My wife finally retired from work. To celebrate what we would hope to be full time birding from now on, we thought of trying our luck and look for Mountain Quails at Wilderness Park in Arcadia. Where, it turned out, that the only species of interest was an Orange-vested Leafblower whose ear-piercing noise drove away the local avifauna. Including our sought after Mountain Quail. We did hear them, in between the blasts from the leafblower, the "kow-kow-kow" slowly fading into the impenetrable parts of the forest. The only consolation we got was from a Hermit Thrush who popped out from the underbrush and looked at us briefly with those oh-so-full-of-sympathy eyes.
Not wanting to waste the beautiful morning, we debated on where to go next. Cynthia suggested Eaton Canyon in Pasadena but I had a better idea. "Why not try for the Tropical Kingbird at Legg Lake", I told her.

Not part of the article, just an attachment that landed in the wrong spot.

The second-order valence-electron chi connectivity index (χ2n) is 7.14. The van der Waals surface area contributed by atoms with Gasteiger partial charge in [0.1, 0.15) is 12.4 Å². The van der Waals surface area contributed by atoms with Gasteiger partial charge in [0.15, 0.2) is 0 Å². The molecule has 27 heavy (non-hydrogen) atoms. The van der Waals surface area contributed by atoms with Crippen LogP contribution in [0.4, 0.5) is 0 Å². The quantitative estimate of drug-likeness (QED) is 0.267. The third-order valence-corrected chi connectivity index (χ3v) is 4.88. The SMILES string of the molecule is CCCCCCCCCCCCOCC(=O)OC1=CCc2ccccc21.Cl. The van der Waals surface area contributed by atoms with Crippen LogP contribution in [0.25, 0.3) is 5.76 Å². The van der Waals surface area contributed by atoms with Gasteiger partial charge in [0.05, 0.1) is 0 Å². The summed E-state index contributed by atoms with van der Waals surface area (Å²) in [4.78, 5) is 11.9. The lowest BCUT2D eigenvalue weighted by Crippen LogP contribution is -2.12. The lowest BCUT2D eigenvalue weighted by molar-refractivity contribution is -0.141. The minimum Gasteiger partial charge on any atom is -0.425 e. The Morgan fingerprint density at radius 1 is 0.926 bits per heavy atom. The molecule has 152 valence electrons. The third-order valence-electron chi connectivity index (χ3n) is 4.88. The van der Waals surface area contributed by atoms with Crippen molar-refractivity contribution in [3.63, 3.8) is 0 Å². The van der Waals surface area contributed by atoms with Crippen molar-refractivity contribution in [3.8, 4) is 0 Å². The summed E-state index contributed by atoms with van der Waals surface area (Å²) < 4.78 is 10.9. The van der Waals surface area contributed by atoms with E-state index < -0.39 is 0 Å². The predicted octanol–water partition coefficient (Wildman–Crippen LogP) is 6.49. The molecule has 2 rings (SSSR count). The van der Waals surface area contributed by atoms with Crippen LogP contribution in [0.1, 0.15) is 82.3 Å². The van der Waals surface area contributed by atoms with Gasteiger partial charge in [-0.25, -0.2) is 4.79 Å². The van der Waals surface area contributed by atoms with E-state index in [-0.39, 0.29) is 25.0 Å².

"Are you prepared to be disappointed for the umpteenth time?", she asked. She had a point. I have tried over and over again to see the Tropical Kingbird at Legg Lake. Time and again I dipped miserably. What adds to the pain is that everybody who had been to Legg Lake had seen the bird rather easily.
"Well, if we don't see it today, then we'll try again tomorrow, and the next day, and the day after that..." I replied firmly.
And so, five minutes after getting off at the Santa Anita parking lot, we saw the Tropical Kingbird. It was at the bare tree at the southern side of the South Lake where it had almost always been observed. Persistence finally paid off.
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Busy Wood Stork Nursery
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